Originally created 06/09/01

There's room for religion - and respect - in American public life

HOW DEEP is the distrust in Washington these days? So deep that a simple act of prayer can spark a fight.

When President George W. Bush invited visiting Macedonian President Boris Trajkovski to pray with him in the Oval Office last month, he was widely criticized for breaching the "wall of separation" between church and state.

Meanwhile, Attorney General John Ashcroft is under fire for holding daily devotional meetings at the Justice Department. Some critics suggest Ashcroft is violating the First Amendment.

Praying at the office might not have triggered much debate in earlier administrations. But Bush was elected with strong support from religious conservatives, and his first 100 days were marked by heated debates over abortion, charitable choice and other issues involving deeply held views about religion.

Many Americans - especially religious conservatives - are frustrated and angry over what they perceive as years of hostility toward religion in public life. They see nothing wrong with political leaders expressing their faith openly and freely.

Other Americans - including religious people of various faiths - fear the consequences of government entanglement with religion. They don't object to politicians with strong religious faith. In fact, polls show that Americans like their leaders to be religious. But they are wary of leaders who inject too much religion into politics.

Before this debate gets out of hand, we need to find ways to rebuild trust across religious and political lines. Let's start with the First Amendment.

Is it really a violation of "church-state separation" for the president to pray with a visiting dignitary? And is it unconstitutional for the attorney general to hold devotional meetings in his office prior to the start of the workday?

No, of course not.

The First Amendment may separate church from state, but it doesn't separate religion from public life. The government may not "establish" a particular religion or religion in general. But government officials may speak or act religiously as long as they don't coerce or require others to do so.

However, the constitutionality of these practices isn't the only issue. In consideration of what some have called the "spirit of the First Amendment," is it appropriate for the president to make his religious faith a prominent part of his official speeches and actions? And is it appropriate for the attorney general to organize religious meetings in the Justice Department? In short, while such actions may be constitutional, are they the right thing to do?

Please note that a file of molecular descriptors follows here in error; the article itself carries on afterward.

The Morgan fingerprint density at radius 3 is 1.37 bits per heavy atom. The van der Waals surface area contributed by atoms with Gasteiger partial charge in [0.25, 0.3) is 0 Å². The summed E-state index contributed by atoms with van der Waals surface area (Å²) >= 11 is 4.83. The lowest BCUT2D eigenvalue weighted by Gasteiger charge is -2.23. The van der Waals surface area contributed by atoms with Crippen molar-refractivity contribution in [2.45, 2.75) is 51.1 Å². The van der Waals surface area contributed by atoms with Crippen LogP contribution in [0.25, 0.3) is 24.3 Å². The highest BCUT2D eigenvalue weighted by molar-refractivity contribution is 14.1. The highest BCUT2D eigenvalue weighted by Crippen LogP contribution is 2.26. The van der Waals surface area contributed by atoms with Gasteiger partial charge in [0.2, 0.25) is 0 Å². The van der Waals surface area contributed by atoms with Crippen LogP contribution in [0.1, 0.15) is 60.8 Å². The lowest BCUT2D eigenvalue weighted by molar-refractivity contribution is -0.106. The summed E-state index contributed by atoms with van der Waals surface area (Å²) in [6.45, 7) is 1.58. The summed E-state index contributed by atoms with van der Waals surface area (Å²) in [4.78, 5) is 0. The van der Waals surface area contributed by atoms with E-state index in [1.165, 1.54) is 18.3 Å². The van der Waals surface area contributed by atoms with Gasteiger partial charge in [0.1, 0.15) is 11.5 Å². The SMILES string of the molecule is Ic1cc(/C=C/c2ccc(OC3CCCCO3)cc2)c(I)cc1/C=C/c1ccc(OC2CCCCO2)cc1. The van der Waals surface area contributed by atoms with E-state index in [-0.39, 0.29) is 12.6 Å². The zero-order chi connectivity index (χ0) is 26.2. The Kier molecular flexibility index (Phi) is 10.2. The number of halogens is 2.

The answer depends entirely on how they're done.

Most Americans probably prefer political leaders who begin each day with Scripture reading and prayer. In a recent poll by Public Agenda, 49 percent of those surveyed said that politicians would more likely be honest and ethical if they were religious.

At the same time, however, the president is the president of all the people. When he acts on behalf of the nation, he should be careful to signal that America has no "official religion."

If the president is a person of faith, then it's natural and right that religious conviction and practice shape his life. But regularly mixing religious practices with official duties may suggest that we do have an official faith - the faith of the president.

In the autobiography published before Bush's election, he wrote: "I believe it is important to live my faith, not flaunt it." That's probably a good rule of thumb for him to follow now that he works in the Oval Office.

As for John Ashcroft, he's the nation's chief law-enforcement officer. It's vitally important that Americans see the attorney general as fair and impartial in his application of the law.

Here again, it's likely that most Americans would rather have an attorney general who prays each day than one who doesn't. And there's no reason why Ashcroft can't gather with others to read Scripture and pray before the workday begins.

But the attorney general (or any government supervisor) must be very careful not to impose religion on his employees. That's why the guidelines on religious freedom in the workplace issued under the last administration state that supervisors may invite employees to religious meetings but must be careful not to pressure them in any way to attend.

Ashcroft's meetings appear to be entirely voluntary. He's been quoted as saying that it's against his religion to impose his religion. There's no evidence that Justice Department employees feel pressured to attend nor any indication that attendance affects individual standing within the department.

Nevertheless, it might help to dispel any appearance of favoritism based on religion if the attorney general let others organize and lead the meetings.

With a newly Democratic Senate and a closely divided House, the president and attorney general must reduce distrust and division if they hope to advance their agenda for the nation. That's why it's in their best interests to signal a strong commitment to fairness and religious freedom, even as they remain true to their deep religious convictions.

It would also serve the nation well if critics of the administration would refrain from labeling every public expression of faith by the president and attorney general as an assault on the First Amendment.

There's no religious consensus in this country. But surely we can reach a civic consensus on the importance of treating one another with civility and respect.

(Editor's note: Charles Haynes is senior scholar at the First Amendment Center in New York.)


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